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April 8th, 2012 by Robert Franklin, Esq.
Last week, ABC News did an interesting little sting operation on paternity fraud.  Here’s the video.

They wanted to see how people would react on learning that a pregnant woman was lying to her boyfriend about his paternity.  So ABC hired three actors, Eliza to play the “pregnant” girlfriend, Emma to play her friend and confidante and John to play the boyfriend who thinks he’s the dad but isn’t.   They put cameras in the Cloverleaf Tavern in Caldwell, New Jersey, stuffed Eliza’s shirt to make her look about eight months pregnant, gave her some ultrasound photos of a fetus and sat her down with Emma at a table within easy earshot of diners next to them.

Eliza proceeded to weep and wail about the fact that she’d told John the child was his, but it really wasn’t.  She and Emma loudly discussed the matter while the cameras recorded the expressions on the faces of three women eating at the next table.  The women are plainly agog at what they’re hearing, but say nothing.

So Emma gets up and leaves permitting Eliza to turn to the women and ask what to do.  One says she should tell John and another says she should have the child and then get a second DNA test “to be sure.”  The “bottom line” for them is that Eliza must create a happy life for the child and if that means lying to John to involve him in the life of a child who’s not his, then so be it.

Later, there’s a second group of women and the three actors go into their act.  When Eliza asks their advice, one says she has to tell John because eventually the truth will come out “and then where will you be?”  She also says something that suggests she knows about congenital illness and medical conditions that require the child to know its father.

At that point, John comes to the table and Eliza tells him what a great father he’s going to be.  Eventually Eliza leaves the table and John turns to the women at the table nearby.  He confesses that the pregnancy is a shock to him because he and Eliza had broken up and then, just a few days later, she told him she was pregnant.  “I guess we’re just supposed to be together,” he adds.  Despite his offering them the bait, no one says a word about what they “know” to be the truth – the child isn’t his.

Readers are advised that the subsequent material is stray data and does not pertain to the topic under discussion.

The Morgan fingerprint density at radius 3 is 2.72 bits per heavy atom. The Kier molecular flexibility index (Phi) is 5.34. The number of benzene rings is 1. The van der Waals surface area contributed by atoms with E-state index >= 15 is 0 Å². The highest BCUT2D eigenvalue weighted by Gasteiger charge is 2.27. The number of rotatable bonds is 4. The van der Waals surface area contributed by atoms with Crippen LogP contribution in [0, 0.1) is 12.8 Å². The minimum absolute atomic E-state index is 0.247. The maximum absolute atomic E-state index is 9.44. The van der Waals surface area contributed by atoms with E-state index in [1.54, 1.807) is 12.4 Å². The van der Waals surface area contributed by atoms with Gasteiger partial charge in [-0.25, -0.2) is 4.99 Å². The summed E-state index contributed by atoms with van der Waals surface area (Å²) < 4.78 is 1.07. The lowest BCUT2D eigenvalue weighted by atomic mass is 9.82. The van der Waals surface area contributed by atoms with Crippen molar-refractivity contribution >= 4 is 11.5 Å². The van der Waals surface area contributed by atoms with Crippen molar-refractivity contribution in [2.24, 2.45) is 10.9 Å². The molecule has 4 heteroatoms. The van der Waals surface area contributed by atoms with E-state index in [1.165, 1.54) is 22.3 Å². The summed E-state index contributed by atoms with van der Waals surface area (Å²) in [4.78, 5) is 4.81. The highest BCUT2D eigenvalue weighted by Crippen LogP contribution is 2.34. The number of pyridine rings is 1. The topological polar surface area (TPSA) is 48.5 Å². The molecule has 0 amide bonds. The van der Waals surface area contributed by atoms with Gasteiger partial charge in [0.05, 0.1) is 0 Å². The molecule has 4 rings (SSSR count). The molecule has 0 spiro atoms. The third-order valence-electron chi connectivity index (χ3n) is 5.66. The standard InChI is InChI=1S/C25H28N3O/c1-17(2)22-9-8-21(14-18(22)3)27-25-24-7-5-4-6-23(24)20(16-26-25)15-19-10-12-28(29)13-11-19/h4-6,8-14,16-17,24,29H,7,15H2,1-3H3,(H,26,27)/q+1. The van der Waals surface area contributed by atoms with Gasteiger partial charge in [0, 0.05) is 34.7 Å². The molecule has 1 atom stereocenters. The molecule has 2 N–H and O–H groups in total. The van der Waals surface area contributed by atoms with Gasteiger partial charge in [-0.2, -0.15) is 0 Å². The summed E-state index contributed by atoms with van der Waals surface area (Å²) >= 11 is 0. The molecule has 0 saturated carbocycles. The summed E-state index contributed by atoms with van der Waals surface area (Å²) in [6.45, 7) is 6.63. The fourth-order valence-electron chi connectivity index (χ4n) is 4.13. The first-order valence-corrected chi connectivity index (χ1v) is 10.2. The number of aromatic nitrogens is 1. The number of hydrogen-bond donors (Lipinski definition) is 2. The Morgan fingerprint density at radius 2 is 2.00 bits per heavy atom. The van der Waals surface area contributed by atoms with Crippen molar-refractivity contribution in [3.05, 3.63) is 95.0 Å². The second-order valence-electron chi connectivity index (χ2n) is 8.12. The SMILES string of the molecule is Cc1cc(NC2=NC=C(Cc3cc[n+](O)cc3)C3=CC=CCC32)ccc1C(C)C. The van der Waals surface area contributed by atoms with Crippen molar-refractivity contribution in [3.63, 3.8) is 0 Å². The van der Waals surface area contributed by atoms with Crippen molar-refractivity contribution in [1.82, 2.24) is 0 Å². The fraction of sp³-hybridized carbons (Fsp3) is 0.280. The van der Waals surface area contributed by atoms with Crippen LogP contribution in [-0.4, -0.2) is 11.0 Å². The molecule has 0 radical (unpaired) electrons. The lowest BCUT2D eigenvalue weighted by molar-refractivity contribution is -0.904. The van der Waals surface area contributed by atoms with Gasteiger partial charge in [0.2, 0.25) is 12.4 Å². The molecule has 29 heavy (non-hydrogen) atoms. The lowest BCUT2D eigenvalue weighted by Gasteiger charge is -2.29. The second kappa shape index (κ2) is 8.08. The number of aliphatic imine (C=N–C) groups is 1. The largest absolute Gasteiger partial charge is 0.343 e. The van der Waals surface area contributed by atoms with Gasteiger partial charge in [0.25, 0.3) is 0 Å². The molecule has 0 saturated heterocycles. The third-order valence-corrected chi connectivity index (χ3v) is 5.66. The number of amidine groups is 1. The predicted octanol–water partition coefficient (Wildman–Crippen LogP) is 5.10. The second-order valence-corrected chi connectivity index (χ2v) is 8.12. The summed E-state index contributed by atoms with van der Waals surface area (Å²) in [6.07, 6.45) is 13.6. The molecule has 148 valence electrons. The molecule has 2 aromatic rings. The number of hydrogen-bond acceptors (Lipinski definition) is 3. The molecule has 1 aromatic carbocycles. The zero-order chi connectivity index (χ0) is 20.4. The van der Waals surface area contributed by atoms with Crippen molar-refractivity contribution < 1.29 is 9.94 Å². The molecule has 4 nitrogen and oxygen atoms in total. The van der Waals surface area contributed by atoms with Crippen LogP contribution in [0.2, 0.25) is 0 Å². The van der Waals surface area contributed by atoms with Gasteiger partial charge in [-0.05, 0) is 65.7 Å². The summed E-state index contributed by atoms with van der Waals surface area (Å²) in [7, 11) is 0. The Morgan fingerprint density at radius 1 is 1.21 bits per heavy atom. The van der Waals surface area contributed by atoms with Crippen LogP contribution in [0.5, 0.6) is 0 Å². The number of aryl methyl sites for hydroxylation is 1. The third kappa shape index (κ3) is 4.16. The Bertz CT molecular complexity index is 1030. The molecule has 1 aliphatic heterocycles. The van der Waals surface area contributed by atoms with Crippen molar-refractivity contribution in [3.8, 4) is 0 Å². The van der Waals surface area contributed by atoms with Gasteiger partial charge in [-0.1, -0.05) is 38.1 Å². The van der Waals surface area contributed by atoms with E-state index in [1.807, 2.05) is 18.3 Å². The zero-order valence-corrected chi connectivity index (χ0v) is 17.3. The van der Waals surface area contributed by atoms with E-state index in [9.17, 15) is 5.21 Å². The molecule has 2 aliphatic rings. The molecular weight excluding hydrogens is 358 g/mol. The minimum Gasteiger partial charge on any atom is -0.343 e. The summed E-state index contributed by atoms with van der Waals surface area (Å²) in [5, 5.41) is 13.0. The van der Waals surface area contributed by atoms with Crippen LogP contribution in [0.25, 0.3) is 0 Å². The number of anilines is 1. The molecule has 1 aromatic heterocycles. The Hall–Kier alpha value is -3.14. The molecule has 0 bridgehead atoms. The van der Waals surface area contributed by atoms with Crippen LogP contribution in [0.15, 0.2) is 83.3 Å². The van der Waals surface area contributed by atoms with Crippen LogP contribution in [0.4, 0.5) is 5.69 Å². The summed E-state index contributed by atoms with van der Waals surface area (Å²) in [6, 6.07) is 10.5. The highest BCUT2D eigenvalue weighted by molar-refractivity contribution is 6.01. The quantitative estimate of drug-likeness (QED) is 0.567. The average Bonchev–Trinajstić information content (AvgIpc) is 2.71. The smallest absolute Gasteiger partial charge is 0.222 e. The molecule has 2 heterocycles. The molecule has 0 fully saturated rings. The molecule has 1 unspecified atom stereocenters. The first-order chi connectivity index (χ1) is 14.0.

Then Eliza comes back and John leaves.  Again the women say she should tell him, that he deserves to know the truth.

ABC said it replayed the scene again and again throughout the day at the Cloverleaf Tavern, and no one ever told John the truth – that Eliza was lying to him, that he wasn’t the father.  Not one.

It’s an interesting exercise, and bears out much of what I’ve said many times on this blog.  The salient feature of paternity fraud is that we allow women to decide the rights and obligations of men.  Who plays the dad’s role and who doesn’t is entirely up to Mom.  That’s the law’s take on the matter and it’s the women’s in the ABC piece as well.  Two women told Eliza that she should tell John, but ultimately they left it up to her.  Again, no one took it on themselves to look John in the eye and say, about one of the most important things in his life, “you’re not the dad; she’s lying to you.”

To ABC‘s further credit, it included the fact that “the legal system agrees,” that it’s the woman who should decide.  ABC points out that there are plenty of men paying child support for children who aren’t theirs.

So kudos to ABC News for bringing paternity fraud and our attitudes about it into our living rooms.  I doubt the brief segment will do much to change laws or attitudes, but every little bit helps.

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